Duffy on the surface and ever so briefly lived everything we as the public want to believe about the experience of independent artists, a meritocratic plucking out of the ether through sheer strength of craft that would provide the same kind of connections and resources his indie film forebears had worked for and ‘earned’. He got to be the face of the American Dream in a pure and effortless form, just as swiftly and effortlessly went on to encounter and embody every aspect of the underbelly of that American Dream, living up to every worst possible fear and expectation one might have about the direction of said experience both internally and externally. He possessed an utter lack of any sense for how to behave in professional relationships and human interaction whatsoever, and shifted seamlessly from reflecting an artist ‘worthy’ of uplift to reflecting the harshest darkness that can be hiding within an artist and often is within many far more successful and powerful people, only without their sheens of privilege or merit to protect them.
Overnight not only conveys a subversive underdog narrative in which the ‘hero’ alienates2 all around him and self-destructs through sheer hubris. It goes so far as to challenge the audience further by, in the midst of documenting Duffy’s capacity for ruining relationships through his abrasive ego,3 eventually putting them into a position where all instincts are defied and Harvey Weinstein is the more sympathetic, or at least understandable, figure in the story’s conflict. Duffy’s capacity for poisoning the naturally sympathetic, position of lesser power he was in creates a confrontation for the viewing audience to consider the difference or lack thereof between him and the worst of what he’s clashing against, and from there the understanding that one begat the other.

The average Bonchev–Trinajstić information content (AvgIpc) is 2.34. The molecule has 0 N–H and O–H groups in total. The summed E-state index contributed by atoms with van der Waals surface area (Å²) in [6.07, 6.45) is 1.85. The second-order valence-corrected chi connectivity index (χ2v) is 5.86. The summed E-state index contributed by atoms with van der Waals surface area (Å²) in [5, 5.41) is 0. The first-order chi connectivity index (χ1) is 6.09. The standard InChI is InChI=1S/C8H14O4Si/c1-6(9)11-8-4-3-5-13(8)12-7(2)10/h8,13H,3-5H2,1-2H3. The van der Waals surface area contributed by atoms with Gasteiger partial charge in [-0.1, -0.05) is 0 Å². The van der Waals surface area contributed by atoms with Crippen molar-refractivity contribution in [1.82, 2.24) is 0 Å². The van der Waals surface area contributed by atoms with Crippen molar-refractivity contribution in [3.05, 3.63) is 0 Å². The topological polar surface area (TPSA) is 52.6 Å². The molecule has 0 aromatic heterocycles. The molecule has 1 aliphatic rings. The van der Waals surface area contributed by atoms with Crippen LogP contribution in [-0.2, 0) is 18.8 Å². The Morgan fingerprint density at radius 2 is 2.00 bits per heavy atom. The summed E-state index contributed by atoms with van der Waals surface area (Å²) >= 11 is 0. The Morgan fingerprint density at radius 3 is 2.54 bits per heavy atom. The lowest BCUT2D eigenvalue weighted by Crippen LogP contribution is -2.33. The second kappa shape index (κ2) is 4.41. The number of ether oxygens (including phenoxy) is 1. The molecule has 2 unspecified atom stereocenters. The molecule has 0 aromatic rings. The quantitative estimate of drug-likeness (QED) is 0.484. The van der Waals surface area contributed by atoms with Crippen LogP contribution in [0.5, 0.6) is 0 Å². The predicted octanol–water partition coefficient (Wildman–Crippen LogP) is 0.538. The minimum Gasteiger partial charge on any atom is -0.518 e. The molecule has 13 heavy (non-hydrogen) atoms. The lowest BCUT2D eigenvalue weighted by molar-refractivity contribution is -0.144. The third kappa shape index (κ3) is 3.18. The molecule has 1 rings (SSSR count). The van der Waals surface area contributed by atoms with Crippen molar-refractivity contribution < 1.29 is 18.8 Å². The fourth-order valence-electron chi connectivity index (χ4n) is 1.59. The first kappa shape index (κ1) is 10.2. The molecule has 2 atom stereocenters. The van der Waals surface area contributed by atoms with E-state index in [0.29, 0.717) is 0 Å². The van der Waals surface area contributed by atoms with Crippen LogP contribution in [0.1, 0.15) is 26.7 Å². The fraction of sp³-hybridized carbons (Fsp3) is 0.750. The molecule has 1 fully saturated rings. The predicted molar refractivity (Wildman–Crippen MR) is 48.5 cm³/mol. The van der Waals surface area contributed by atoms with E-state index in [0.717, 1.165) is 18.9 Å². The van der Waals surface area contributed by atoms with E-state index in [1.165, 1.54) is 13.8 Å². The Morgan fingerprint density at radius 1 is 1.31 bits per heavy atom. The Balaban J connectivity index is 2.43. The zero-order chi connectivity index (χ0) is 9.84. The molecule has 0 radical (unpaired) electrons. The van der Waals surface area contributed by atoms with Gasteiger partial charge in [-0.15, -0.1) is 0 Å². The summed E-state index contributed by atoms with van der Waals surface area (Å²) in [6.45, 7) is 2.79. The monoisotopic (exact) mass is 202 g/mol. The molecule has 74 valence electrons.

(I wrote the original draft of this piece more than a year before the full public exposure of Weinstein’s crimes, so revising and revisiting it, and this section in particular almost four years later is, to say the least, a hell of a thing.)
This sort of viewership experience receives even greater complication via the intersection of economic class with race and privilege as called to mind by comparing Overnight with Nina Davenport’s Operation Filmmaker, in which Iraqi immigrant Muthana Mohmed runs into similar, though less heightened, territory as Duffy did when his script was bought. Mohmed ultimately displays that he’s absorbed a tremendous sense of privilege and lack of awareness from wealth and life in America, seemingly contradicting expectations one might have based on his social class and thus leading one to a better understanding of media culture’s role in crafting twisted forms of ‘class solidarity’ in this country, embodying the understanding that some Americans live and self-perceive not as the poor but as the temporarily not-rich as a product of the narratives they’ve been sold. From there, his misbehavior only enables the establishment to justify their methods to keep “outsiders” remaining outside with no responsibility for their influence or acknowledgment of just how similar he or Duffy is to any of their own vanguards.
Troy Duffy. In all his arrogance vastly outstripping his shallow sense of artistic ambition and creativity, his attempts to cultivate a Fuck The Man persona that spoke more to his desperate need for attention than the earnest disaffection of the working class he was born from, his capacity for swallowing any form of encouragement received and converting it to fuel that solely amplifies his natural toxicity, he was a mirror held up to all practitioners of self-mythologizing, the worst of all being Hollywood culture itself and longstanding figures of its own toxicity and maintaining of power imbalance like Harvey Weinstein, that they soundly rejected and shattered upon the floor for they could not bear to witness themselves clearly.
This work has been edited and republished from a 2016 college essay.